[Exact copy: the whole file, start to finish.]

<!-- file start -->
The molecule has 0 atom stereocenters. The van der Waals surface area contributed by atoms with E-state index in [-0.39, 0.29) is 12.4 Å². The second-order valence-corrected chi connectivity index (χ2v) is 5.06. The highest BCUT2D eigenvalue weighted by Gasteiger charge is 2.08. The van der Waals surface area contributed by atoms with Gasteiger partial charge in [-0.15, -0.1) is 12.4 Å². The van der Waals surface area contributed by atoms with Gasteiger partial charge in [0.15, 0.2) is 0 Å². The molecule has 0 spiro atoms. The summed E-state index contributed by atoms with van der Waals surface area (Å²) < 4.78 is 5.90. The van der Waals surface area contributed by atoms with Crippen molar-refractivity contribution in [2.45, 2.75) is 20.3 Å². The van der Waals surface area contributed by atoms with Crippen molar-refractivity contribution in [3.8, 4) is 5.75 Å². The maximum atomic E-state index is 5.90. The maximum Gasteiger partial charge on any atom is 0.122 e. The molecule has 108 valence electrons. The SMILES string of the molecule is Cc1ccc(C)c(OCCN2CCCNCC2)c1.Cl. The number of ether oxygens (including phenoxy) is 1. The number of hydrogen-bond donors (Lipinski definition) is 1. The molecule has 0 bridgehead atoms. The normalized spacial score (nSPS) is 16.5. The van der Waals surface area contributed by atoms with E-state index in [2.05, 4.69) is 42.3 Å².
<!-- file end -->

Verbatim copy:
The molecule has 0 atom stereocenters. The van der Waals surface area contributed by atoms with E-state index in [-0.39, 0.29) is 12.4 Å². The second-order valence-corrected chi connectivity index (χ2v) is 5.06. The highest BCUT2D eigenvalue weighted by Gasteiger charge is 2.08. The van der Waals surface area contributed by atoms with Gasteiger partial charge in [-0.15, -0.1) is 12.4 Å². The van der Waals surface area contributed by atoms with Gasteiger partial charge in [0.15, 0.2) is 0 Å². The molecule has 0 spiro atoms. The summed E-state index contributed by atoms with van der Waals surface area (Å²) < 4.78 is 5.90. The van der Waals surface area contributed by atoms with Crippen molar-refractivity contribution in [2.45, 2.75) is 20.3 Å². The van der Waals surface area contributed by atoms with Crippen molar-refractivity contribution in [3.8, 4) is 5.75 Å². The maximum atomic E-state index is 5.90. The maximum Gasteiger partial charge on any atom is 0.122 e. The molecule has 108 valence electrons. The SMILES string of the molecule is Cc1ccc(C)c(OCCN2CCCNCC2)c1.Cl. The number of ether oxygens (including phenoxy) is 1. The number of hydrogen-bond donors (Lipinski definition) is 1. The molecule has 0 bridgehead atoms. The normalized spacial score (nSPS) is 16.5. The van der Waals surface area contributed by atoms with E-state index in [2.05, 4.69) is 42.3 Å².